California Bar Exam Requirements and Application Process
We strongly encourage you to familiarize yourself with the information contained on the State Bar of California’s website regarding the California Bar Examination.
The law school's Bar Exam Information Page also contains relevant info you need to know regarding requirements for law students and graduates planning to take the California Bar Examination.
California Moral Character Determination
Prior to being allowed to practice law in California, an applicant must be found to be “of good moral character.”
The California Bar takes a minimum of six months to process and approve Applications for Determination of Moral Character.
The California Bar Association therefore recommends filing your application at least eight to 10 months prior to the date you wish to be admitted.
If you are planning to take the February bar exam, your application should be submitted by the end of July of the previous year.
If you are planning to take the July bar exam, your application should be submitted by the end of January.
It is highly recommended you submit your application early as the approval remains valid for two years, with the ability to extend the approval for an additional two years. Failure to file your application in a timely manner will delay your admission to practice law and become employed as an attorney.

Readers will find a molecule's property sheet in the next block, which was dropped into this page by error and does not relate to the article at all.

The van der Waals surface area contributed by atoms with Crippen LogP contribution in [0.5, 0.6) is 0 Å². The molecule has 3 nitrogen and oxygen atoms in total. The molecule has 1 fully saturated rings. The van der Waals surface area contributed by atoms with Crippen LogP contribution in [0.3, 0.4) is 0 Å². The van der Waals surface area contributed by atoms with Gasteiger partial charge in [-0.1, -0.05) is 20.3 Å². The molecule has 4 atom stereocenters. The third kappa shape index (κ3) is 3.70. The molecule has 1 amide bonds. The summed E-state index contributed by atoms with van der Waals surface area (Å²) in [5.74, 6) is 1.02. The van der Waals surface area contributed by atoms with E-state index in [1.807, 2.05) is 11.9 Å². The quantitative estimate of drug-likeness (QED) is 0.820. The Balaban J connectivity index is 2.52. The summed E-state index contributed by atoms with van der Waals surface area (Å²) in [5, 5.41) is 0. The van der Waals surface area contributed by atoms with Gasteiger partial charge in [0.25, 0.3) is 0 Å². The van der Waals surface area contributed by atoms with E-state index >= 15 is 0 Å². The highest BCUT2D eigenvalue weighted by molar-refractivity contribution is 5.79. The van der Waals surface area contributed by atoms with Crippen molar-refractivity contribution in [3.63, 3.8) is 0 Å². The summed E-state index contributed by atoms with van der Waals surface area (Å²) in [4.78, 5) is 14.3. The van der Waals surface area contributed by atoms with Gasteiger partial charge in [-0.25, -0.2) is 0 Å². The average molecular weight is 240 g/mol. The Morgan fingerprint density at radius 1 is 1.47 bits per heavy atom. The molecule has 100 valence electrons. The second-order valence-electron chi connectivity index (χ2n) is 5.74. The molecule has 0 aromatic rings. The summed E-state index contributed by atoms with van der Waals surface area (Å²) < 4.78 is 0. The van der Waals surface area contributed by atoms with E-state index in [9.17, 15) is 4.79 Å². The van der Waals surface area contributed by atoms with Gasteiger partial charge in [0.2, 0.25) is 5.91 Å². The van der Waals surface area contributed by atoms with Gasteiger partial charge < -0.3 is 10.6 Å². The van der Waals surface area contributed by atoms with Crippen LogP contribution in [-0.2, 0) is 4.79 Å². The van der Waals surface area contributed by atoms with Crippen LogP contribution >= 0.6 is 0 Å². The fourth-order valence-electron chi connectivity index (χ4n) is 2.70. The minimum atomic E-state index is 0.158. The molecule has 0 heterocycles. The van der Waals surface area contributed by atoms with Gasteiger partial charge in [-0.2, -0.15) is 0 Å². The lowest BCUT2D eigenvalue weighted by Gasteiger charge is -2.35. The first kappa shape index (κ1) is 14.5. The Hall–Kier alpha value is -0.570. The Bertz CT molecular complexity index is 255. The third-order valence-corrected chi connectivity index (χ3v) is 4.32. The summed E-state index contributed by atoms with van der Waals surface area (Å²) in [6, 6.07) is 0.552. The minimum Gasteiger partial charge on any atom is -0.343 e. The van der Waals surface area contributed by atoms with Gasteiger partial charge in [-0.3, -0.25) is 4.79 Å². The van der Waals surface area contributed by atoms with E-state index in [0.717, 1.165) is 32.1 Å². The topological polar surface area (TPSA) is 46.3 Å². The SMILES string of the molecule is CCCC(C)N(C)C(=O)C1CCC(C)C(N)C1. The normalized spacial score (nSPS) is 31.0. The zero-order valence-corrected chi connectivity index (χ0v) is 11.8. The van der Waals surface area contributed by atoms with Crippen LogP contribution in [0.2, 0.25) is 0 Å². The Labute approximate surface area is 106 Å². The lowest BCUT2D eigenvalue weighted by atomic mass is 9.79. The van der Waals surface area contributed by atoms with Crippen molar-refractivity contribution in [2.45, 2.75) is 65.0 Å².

Bar Examinations of Other States
If you are contemplating taking the Bar Examination of a state other than California, it is essential that you determine and meet all requirements of that state's bar examination early on in your legal education. The American Bar Association has a link to state bar websites, which provide information on all states' licensing requirements.
The requirements for each state vary greatly, and it is imperative you are aware of all steps that you must take now and in the future to ensure your ability to work as a licensed attorney in that state. For example, some states require that the Multistate Professional Responsibility Examination (MPRE) be taken and passed prior to taking the bar examination, while other states may not have this requirement.